In episode 320 of the Community Broadband Bits Podcast, aired on August 28th, we shared news about an opportunity regarding funding local Internet network infrastructure. Jase Wilson and Lindsey Brannon of Neighborly announced that the online investment platform had recently launched the Neighborly Community Broadband Accelerator. Applications to participate in the program close on September 28th, so we want to encourage local communities, Internet Service Providers, or community advocates interested in new ways to develop better local connectivity to check out the program.
More Than Money
For a quick recap, Neighborly is a technology company that provides an online investment platform to give individuals and entities the ability to invest in projects funded with municipal bonds. The projects are publicly owned and centered on improving the quality of life on the local level. Project areas include transportation infrastructure, schools and libraries, housing, and utilities. The accelerator program specifically aims to help local communities develop their own open access municipal networks to improve connectivity and encourage competition for broadband on the local level.
As Jase and Lindsey described in our interview, the numerous moving pieces associated with developing a fiber optic municipal network create a layered and complex project; a key element is financing. While it’s often left as a later consideration — one that makes or breaks the project — chances of success improve when community leaders address funding early and throughout projects development.
One of the goals of the Accelerator Program is to help local communities interweave funding throughout the process. The program also provides additional resources throughout the process to help ease broadband network development. Applicants accepted to the program pay no fee and receive:
- Tools to map, multiply & accelerate community engagement, including demand aggregation technology and marketing collateral to build a grassroots movement
- Education sessions with leading experts who will share best practices for generating local support, working with civic leaders, overcoming legislative barriers, and designing, building and maintaining a network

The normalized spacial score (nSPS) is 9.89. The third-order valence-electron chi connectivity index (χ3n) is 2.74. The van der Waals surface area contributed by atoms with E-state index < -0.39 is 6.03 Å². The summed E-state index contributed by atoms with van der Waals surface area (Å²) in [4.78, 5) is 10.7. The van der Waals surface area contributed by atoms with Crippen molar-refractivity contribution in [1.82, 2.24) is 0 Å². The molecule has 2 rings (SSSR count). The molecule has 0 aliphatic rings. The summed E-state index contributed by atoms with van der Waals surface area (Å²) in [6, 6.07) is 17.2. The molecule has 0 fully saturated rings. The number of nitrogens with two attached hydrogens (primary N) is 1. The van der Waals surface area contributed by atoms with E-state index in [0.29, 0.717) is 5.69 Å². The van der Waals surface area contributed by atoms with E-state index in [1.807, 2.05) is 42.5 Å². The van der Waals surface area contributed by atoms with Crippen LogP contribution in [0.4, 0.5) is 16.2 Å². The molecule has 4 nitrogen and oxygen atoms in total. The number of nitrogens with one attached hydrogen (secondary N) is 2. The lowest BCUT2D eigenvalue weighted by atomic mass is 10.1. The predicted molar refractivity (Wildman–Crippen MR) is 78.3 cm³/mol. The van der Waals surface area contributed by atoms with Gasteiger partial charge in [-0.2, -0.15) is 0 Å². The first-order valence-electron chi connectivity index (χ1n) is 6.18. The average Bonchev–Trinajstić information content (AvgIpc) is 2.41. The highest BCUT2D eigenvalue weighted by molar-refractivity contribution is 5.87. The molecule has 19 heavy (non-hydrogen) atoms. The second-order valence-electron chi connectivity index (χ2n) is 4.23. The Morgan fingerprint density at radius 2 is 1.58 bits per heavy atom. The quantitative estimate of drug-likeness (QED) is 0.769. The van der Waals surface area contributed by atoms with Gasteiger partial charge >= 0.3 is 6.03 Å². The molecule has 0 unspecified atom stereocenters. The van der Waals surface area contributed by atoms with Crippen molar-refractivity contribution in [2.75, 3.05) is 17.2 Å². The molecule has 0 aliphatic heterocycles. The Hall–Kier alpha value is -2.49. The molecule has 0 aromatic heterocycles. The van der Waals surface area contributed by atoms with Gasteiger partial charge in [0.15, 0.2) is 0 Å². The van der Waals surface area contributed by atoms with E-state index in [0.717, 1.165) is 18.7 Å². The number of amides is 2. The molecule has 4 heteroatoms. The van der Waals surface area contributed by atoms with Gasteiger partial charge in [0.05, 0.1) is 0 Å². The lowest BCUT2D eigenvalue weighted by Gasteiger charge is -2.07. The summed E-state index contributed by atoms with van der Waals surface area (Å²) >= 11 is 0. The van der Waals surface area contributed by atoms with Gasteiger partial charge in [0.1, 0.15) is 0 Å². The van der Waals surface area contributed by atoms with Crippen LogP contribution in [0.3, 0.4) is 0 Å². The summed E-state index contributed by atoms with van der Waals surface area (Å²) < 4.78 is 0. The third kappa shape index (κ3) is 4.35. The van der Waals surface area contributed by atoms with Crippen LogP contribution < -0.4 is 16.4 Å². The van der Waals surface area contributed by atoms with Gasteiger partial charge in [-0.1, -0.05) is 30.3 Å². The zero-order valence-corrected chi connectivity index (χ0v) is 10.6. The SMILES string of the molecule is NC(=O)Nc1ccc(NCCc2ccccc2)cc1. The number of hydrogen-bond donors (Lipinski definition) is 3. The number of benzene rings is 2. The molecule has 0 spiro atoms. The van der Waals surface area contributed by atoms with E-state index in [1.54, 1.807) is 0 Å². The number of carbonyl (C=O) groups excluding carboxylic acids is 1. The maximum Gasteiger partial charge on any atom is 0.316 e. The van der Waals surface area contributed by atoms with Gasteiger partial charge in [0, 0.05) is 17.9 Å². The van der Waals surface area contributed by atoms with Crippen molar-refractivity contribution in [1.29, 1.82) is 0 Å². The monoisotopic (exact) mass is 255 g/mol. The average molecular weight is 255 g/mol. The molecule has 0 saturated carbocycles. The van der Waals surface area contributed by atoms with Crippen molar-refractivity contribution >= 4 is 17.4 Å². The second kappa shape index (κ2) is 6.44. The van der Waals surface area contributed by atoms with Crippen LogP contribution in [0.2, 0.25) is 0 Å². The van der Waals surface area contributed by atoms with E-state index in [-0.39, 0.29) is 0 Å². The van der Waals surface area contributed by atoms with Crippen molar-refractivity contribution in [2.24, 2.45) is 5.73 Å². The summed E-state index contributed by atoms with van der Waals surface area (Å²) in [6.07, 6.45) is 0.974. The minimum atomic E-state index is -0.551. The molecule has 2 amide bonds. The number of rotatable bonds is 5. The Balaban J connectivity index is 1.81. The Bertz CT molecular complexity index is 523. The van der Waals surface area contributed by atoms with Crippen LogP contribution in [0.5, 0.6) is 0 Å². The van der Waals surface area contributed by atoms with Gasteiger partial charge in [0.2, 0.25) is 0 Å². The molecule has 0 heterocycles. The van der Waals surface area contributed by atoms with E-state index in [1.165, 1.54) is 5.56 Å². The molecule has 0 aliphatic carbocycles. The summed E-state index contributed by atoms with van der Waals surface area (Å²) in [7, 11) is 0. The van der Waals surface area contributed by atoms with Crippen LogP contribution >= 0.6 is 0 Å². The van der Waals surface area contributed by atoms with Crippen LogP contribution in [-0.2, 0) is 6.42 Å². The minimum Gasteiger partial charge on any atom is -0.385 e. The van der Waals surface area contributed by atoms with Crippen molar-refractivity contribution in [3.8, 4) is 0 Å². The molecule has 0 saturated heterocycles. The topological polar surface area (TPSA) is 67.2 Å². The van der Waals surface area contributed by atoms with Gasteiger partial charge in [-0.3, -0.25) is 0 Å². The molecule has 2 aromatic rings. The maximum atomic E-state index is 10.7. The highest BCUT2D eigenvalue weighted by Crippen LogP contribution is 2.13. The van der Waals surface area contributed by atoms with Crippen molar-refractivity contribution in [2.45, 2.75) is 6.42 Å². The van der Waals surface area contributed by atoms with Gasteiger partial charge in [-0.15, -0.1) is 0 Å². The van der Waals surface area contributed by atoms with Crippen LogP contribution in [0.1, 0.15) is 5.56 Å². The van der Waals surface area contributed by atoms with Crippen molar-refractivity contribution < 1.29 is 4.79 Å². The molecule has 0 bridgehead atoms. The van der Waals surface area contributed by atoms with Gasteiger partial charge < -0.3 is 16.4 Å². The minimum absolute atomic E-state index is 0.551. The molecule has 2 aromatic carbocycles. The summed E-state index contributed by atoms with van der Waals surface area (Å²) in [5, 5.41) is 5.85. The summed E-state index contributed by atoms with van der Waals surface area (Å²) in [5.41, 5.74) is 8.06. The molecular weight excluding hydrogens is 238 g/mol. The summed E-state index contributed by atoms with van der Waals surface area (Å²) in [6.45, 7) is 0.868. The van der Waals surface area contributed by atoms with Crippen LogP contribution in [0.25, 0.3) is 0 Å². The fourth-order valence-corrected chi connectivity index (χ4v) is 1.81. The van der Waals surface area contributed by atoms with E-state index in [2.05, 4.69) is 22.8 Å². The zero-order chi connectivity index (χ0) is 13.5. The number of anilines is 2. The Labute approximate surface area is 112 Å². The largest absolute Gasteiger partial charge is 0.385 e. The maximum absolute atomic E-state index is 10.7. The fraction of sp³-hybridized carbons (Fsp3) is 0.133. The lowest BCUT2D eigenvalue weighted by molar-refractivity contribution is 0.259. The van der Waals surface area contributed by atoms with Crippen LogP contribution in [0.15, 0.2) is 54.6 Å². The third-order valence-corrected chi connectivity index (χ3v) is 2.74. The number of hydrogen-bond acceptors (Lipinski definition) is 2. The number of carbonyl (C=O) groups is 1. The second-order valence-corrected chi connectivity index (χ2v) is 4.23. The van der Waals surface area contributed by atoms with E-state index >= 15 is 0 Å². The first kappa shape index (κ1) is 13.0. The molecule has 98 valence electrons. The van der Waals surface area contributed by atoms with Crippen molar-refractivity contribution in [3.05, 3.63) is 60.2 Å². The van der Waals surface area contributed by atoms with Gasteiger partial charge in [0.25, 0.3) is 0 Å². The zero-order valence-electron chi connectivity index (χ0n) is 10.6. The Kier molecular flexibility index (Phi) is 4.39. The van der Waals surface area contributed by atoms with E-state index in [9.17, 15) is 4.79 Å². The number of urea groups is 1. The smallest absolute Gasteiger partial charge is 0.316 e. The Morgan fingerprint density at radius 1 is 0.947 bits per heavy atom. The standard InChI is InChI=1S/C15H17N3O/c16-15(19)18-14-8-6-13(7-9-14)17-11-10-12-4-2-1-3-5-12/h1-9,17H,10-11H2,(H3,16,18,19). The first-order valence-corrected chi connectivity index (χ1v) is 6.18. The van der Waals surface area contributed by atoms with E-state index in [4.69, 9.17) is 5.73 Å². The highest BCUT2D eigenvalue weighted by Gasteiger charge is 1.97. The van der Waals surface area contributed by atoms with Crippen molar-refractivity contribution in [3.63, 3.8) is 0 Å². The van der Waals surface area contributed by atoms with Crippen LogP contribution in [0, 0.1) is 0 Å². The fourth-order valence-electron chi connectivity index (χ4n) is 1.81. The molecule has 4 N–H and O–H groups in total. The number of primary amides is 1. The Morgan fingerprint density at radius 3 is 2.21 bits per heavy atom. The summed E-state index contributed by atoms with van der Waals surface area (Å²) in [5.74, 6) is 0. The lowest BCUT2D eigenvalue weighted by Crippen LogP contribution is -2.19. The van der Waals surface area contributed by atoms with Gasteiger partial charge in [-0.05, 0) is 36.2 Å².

- Access to industry partners, including ISPs, network engineers, network builders, local utilities and advocacy groups at a local and national level
- Neighborly financing at a competitive, below industry rate cost, and access to the global Neighborly Capital Network
Opening the Muni Bond Market for Broadband
Jase, Lindsey, and the rest of Neighborly concentrate investment in broadband projects on open access models as a way to increase competition and reverse the concentration of power that has plagued the Internet access industry.
For us, to see the frustration about how the telcos and cable companies that were sort of accidentally bestowed the opportunity to run sort of local oligopolies in the Internet when the Internet evolved in the United States — to see them sort of… get into the arena and have to compete with each other and then having upstarts in the community that want access to the ability to serve the community… continues to keep them on their toes. That’s the spirit of American capitalism, right?
While Neighborly believes municipal bond broadband investment should be directed toward open access projects, they don’t oppose other models. They recognize that every community is unique and needs to assess their own situation to determine what suits them. An advantage to this approach is that investors have the ability to invest in a broadband project in their own community. Members of the community who have invested have twice as much motivation to help the project excel.
Listen to the rest of the podcast episode for more on the Accelerator Program, the funding approach, and the company.
The First Cohort
In a recent interview with Route Fifty, Neighborly’s product manager Garrett Brinker said that the first set applicants accepted to the Accelerator program would be announced in November.
For its first cohort, the accelerator is looking for communities already seeing movement on broadband from local government or local advocacy groups. Brinker anticipates some of the communities selected will be able to begin building within a matter of months.
“That’s where we see the power of a community owned model,” he said. “We believe that access to the Internet should be equal by design.”
Learn more about the Community Broadband Accelerator Program here.